Reading Material: Short Ends 7/4/2016
More creatively satisfying than World Gone Wild, his 2014 survey of postapocalyptic films, David J. Moore’s The Good, the Tough & the Deadly: Action Movies & Stars 1960s-Present is in reach of claiming definitive status, but falls short in its deliberate choice (too convoluted to discuss here) to exclude the genre’s seminal titles from coverage. Die Hard? Not here. Escape from New York? Not here. Lethal Weapon? Not here. Excessive Force II: Force on Force? Totally here! In essence, the 5-pound hardcover is built mostly upon the VHSographies of such lower-rung stars as Michael Dudikoff, Mark Dacascos, Oliver Gruner, Billy Blanks and Don “The Dragon” Wilson, and there’s absolutely not a damn thing wrong with that obscurities-first approach. Prepare to find yourself spending hours falling down the rabbit hole of looking up one flick, which only reminds you of three to four others, thereby decimating any intent to consume its contents in an orderly fashion. Supplementing around 500 pages of reviews (with Destroy All Movies’ Zack Carlson and Seagalogy’s Vern occasionally weighing in) are here-and-there, unedited transcripts of Q-and-As with personalities like Dolph Lundgren and Cynthia Rothrock. These would be more welcome if Moore’s interview style were less ass-kissing, had fewer yes/no questions and contained absolutely no statements along the lines of “Say something about [insert title here].” Mitigating factor: Heavily illustrated in full color throughout.
If you want to prep for next year’s Twin Peaks relaunch with a recent text on the cult series, buy Brad Dukes’ oral history, Reflections. If you buy two, get that and Twin Peaks FAQ: All That’s Left to Know About a Place Both Wonderful and Strange. In this entry of Applause’s pop-culture FAQ line, David Bushman and Arthur Smith cover the David Lynch/Mark Frost cult classic with a crash course that qualifies both as entry-level and deep-dive. The co-authors are at their best in the general, behind-the-scenes stories of how the groundbreaking series and its misunderstood movie prequel came to pass and how the television was changed forever after. Of almost as much interest are chapters detailing the various tie-in books, copycat TV series and cultural references, but the more obsessive the sections get (such as laying out the entire mystery’s events in a timeline), the less I was interested. Unlike the aforementioned Reflections, this FAQ is nonessential for Peaks freaks (or those destined to be), but it certainly doesn’t hurt, either.
A follow-up to their Up from the Vaults volume of 2004, John T. Soister and Henry Nicolella’s Down from the Attic: Rare Thrillers of the Silent Era Through the 1950s excavates two dozen films that truly meet the “rare” criteria and presents more information on them than we’re likely to get anywhere else. Among those covered: a lost Charlie Chan mystery, 1926’s The House Without a Key; an Edgar Wallace feature in 1934’s Return of the Terror; and 1921’s Island of the Lost, an unofficial adaptation of H.G. Wells’ Dr. Moreau that predates the official one. The label they place upon 1937 Sherlock Holmes entry, Der Hund von Baskerville, could apply to all of their subjects: “more of a curiosity than a classic.” Soister and Nicolella are the first to admit that “no great movies [are] in the bunch,” but they approach each picture as if it were, with amazingly thorough research and critical review. Synopses can — and do — grow tiring, but given the obscurity of these thrillers, the authors can be forgiven on the basis of historical preservation. Like so many of McFarland & Company’s film books, the wealth of stills and poster art is most appreciated, especially in the case of the mesmerizing Just Imagine, a forward-thinker from 1930.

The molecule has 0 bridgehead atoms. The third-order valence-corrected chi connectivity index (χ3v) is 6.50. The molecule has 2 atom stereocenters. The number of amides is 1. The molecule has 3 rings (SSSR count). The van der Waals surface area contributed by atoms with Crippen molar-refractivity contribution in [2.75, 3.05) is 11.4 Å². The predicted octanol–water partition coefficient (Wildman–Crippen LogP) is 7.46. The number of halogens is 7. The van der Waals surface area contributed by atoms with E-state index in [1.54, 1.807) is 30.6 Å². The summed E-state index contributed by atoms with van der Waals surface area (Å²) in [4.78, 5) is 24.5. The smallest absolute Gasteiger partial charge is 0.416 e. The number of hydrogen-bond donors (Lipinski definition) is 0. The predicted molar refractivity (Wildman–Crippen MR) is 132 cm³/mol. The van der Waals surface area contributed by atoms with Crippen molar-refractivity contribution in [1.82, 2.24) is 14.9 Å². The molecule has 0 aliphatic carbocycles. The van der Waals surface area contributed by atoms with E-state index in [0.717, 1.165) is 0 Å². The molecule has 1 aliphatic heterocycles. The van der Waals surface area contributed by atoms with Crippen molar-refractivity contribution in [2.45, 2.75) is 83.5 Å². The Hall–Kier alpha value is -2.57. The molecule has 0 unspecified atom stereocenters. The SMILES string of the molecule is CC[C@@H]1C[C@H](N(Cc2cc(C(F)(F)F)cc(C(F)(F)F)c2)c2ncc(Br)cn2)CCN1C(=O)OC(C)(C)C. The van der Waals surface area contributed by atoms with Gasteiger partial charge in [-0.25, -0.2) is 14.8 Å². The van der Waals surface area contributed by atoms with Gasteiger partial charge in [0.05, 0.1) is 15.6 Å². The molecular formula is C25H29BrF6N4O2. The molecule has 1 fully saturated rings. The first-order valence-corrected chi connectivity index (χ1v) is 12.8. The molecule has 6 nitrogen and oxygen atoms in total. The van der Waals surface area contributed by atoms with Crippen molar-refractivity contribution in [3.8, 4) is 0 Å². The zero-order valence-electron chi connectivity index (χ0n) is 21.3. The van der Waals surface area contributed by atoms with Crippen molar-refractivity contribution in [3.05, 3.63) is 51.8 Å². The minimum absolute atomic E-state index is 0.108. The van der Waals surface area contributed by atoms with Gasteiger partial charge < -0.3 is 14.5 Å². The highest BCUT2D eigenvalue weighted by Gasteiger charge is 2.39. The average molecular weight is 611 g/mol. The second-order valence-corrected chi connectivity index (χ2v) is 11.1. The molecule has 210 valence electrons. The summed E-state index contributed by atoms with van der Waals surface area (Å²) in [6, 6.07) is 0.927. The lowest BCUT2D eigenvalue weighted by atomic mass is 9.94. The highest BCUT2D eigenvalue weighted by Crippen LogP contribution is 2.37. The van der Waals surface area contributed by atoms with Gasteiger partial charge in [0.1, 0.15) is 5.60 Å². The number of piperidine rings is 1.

Two things steered me toward wanting to read James Presley’s The Phantom Killer: Unlocking the Mystery of the Texarkana Serial Murders: The Story of a Town in Terror: First was the unexpectedly clever reboot of The Town That Dreaded Sundown, which depicted the still officially unsolved crime spree. Second was the segment on said subject in the documentary Killer Legends, which utilizes Presley as a talking-head expert. I’m glad something did, because the book — now in paperback from Pegasus Crime — is deserving of status as a true-crime masterpiece à la Vincent Bugliosi’s Helter Skelter, in part because, as with that 1974 classic, it chilled me to the core in the middle of a sunny afternoon. Combining an investigative reporter’s doggedness with a storyteller’s skillful hooks, Presley gets under your skin and stays there long after you’ve hit the last page.
In 11 sharp and witty essays, each focused on a particular film, Hadley Freeman takes a long look back at the countless hours spent with Ferris Bueller, Andie Walsh and Marty McFly — and what we collectively gleaned from their return visits — in Life Moves Pretty Fast: The Lessons We Learned from Eighties Movies (And Why We Don’t Learn Them from Movies Anymore). Front-loaded with “chick flicks” like Dirty Dancing and The Princess Bride, the book widens appeal as it goes, looping in Batman, Ghostbusters and peak Eddie Murphy as Hadley celebrates these pictures by breaking down their simple pleasures and more complicated subtext. She praises the era’s comedies for being “willing to deal” with issues of social class (thanks, John Hughes), while also damning them for having their female characters “dress like shit” (thanks, John Hughes). Despite the author’s overuse/misuse of “literally” and transitory lists whose punch lines fail to pop, Life Moves Pretty Fast is a smart, no-brainer buy full of laughs, love and longing. —Rod Lott